In this age of delayed flights, rising fares, confusing price structures, congested airports, mounting fees, and generally poor service, more and more travelers are beginning to reconsider their position on regulation of the airline industry.
In many cases, it's a bit of a "Catch 22" for the airlines. No one can legitimately argue that fuel costs have not had an adverse effect on airline costs and resulting airfares. Airlines have low fixed costs and high variable costs, with much of the latter consisting of fuel expenses. For example, with jet fuel at $3.17 per gallon, the fuel cost per hour for a DC-10 in flight would be $7,624 and for a 747, $10,813.
Obviously, these costs must be recouped through fares, but this is not the major complaint of most of today's passengers, particularly business travelers. The concern is the product being received for the price paid. First of all, the fares are both high and erratic, varying with Saturday stay-overs, lead time, and other considerations. It is not uncommon to have a variety of fares represented on a given flight among passengers with similar itineraries.
Second, the fees are a major irritation to many fliers. In 2010, airline revenues from bag fees totaled $3.4 billion. The baggage charges have resulted in more carry-ons with no space left for the last passengers to board the aircraft. Oh, by the way, don't forget to pay the fee for the extra leg room if you want some semblance of comfort.
Obviously, poor service, such as flight delays, is not always the fault of the airlines, but when it is, it just compounds an already unpleasant experience.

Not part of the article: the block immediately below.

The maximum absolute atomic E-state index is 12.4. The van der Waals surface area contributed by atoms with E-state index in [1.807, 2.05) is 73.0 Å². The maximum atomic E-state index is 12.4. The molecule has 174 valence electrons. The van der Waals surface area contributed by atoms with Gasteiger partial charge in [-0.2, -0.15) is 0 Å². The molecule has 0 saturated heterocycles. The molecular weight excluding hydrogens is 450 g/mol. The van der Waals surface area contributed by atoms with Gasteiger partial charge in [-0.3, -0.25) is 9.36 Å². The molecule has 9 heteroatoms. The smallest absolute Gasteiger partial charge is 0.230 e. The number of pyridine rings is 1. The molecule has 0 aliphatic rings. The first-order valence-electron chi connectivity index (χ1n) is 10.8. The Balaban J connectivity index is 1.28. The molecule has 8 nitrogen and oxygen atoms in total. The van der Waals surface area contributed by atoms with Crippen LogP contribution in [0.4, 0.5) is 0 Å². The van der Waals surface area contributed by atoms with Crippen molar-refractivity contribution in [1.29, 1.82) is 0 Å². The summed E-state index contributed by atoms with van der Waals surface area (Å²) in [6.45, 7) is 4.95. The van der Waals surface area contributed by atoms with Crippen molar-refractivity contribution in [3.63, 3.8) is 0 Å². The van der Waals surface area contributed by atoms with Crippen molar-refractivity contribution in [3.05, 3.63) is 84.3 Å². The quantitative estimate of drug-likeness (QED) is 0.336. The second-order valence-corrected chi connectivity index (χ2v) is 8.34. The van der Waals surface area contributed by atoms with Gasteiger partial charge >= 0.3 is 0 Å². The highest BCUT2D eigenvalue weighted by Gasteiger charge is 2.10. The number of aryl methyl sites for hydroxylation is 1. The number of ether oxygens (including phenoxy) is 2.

Mergers have created further unpleasantness and expense in some cities. My hometown of Memphis is a case in point. Since Delta's acquisition of Northwest in 2008, flights out of Memphis have been reduced by 33 percent. Memphis's recent average airfare was third highest among the country's 100 airports and 31 percent higher than the national average. The point was brought home to me when I paid $1,093 roundtrip to go to a meeting in Chicago. This was with two weeks' notice and no Saturday stay-over. I would have been better off if the meeting had been in Paris. One of our local wags has started a Facebook page titled "Delta Does Memphis," and it already has 1,500 members. Delta cites high fuel costs, but it appears to be more like the time-honored practice of charging whatever the market will bear.
Is re-regulation the answer? Many think so. As a longtime proponent of deregulation, I am on the fence on this one.
The Airline Deregulation Act was signed into law on Oct. 24, 1978. Prior to that time, the Civil Aeronautics Board set fares, routes, and schedules for the airlines, and the 1978 act removed that power. The stated goals of the new legislation included "the avoidance of unreasonable industry concentration [that] would tend to allow one or more air carriers to unreasonably increase prices, reduce prices, or exclude competition" and "the encouragement of entry into air transportation markets by new air carriers, the encouragement of entry into additional markets by existing air carriers, and the continuing strengthening of small air carriers."
For several years, it seemed to work. Fares did go down, and new airlines entered the market. Frequent flier programs were introduced—a wonderful perk for the business traveler.
The trend seems to have reversed itself, however. The stated goals of the 1978 act are no longer being achieved. It is even difficult to redeem earned miles on some airlines. I believe it is time for the airline regulation question to be revisited. While I hope that re-regulation is not the only answer to the problem, it is one that must be seriously considered.